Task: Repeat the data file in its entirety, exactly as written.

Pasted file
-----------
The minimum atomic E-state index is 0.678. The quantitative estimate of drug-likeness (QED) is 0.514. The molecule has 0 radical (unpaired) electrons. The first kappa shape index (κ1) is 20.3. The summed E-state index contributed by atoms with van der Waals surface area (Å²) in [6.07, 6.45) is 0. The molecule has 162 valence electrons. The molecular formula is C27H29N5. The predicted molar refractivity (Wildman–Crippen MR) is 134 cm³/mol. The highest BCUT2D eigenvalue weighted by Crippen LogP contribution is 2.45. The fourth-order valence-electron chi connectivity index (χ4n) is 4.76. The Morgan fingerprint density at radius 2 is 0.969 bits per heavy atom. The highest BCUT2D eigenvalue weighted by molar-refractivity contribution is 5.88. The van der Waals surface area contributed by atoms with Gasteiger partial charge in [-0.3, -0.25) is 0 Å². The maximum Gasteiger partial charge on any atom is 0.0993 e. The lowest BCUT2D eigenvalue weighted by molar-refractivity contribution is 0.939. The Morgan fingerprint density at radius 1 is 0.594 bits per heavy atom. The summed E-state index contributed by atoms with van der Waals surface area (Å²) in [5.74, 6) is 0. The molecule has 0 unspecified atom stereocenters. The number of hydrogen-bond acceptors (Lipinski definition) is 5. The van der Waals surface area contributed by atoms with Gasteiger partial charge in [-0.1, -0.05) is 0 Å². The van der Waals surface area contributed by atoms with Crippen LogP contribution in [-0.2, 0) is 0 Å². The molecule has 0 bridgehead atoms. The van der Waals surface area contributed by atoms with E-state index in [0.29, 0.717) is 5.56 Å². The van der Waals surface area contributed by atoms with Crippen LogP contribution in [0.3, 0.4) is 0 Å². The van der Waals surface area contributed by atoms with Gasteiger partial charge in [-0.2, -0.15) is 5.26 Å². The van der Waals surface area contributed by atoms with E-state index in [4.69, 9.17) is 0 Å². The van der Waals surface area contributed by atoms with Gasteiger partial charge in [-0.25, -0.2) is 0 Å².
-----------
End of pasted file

The minimum atomic E-state index is 0.678. The quantitative estimate of drug-likeness (QED) is 0.514. The molecule has 0 radical (unpaired) electrons. The first kappa shape index (κ1) is 20.3. The summed E-state index contributed by atoms with van der Waals surface area (Å²) in [6.07, 6.45) is 0. The molecule has 162 valence electrons. The molecular formula is C27H29N5. The predicted molar refractivity (Wildman–Crippen MR) is 134 cm³/mol. The highest BCUT2D eigenvalue weighted by Crippen LogP contribution is 2.45. The fourth-order valence-electron chi connectivity index (χ4n) is 4.76. The Morgan fingerprint density at radius 2 is 0.969 bits per heavy atom. The highest BCUT2D eigenvalue weighted by molar-refractivity contribution is 5.88. The van der Waals surface area contributed by atoms with Gasteiger partial charge in [-0.3, -0.25) is 0 Å². The maximum Gasteiger partial charge on any atom is 0.0993 e. The lowest BCUT2D eigenvalue weighted by molar-refractivity contribution is 0.939. The Morgan fingerprint density at radius 1 is 0.594 bits per heavy atom. The summed E-state index contributed by atoms with van der Waals surface area (Å²) in [5.74, 6) is 0. The molecule has 0 unspecified atom stereocenters. The number of hydrogen-bond acceptors (Lipinski definition) is 5. The van der Waals surface area contributed by atoms with Gasteiger partial charge in [-0.1, -0.05) is 0 Å². The van der Waals surface area contributed by atoms with Crippen LogP contribution in [-0.2, 0) is 0 Å². The molecule has 0 bridgehead atoms. The van der Waals surface area contributed by atoms with E-state index in [0.29, 0.717) is 5.56 Å². The van der Waals surface area contributed by atoms with Crippen LogP contribution in [0.3, 0.4) is 0 Å². The van der Waals surface area contributed by atoms with Gasteiger partial charge in [-0.2, -0.15) is 5.26 Å². The van der Waals surface area contributed by atoms with E-state index in [4.69, 9.17) is 0 Å². The van der Waals surface area contributed by atoms with Gasteiger partial charge in [-0.25, -0.2) is 0 Å².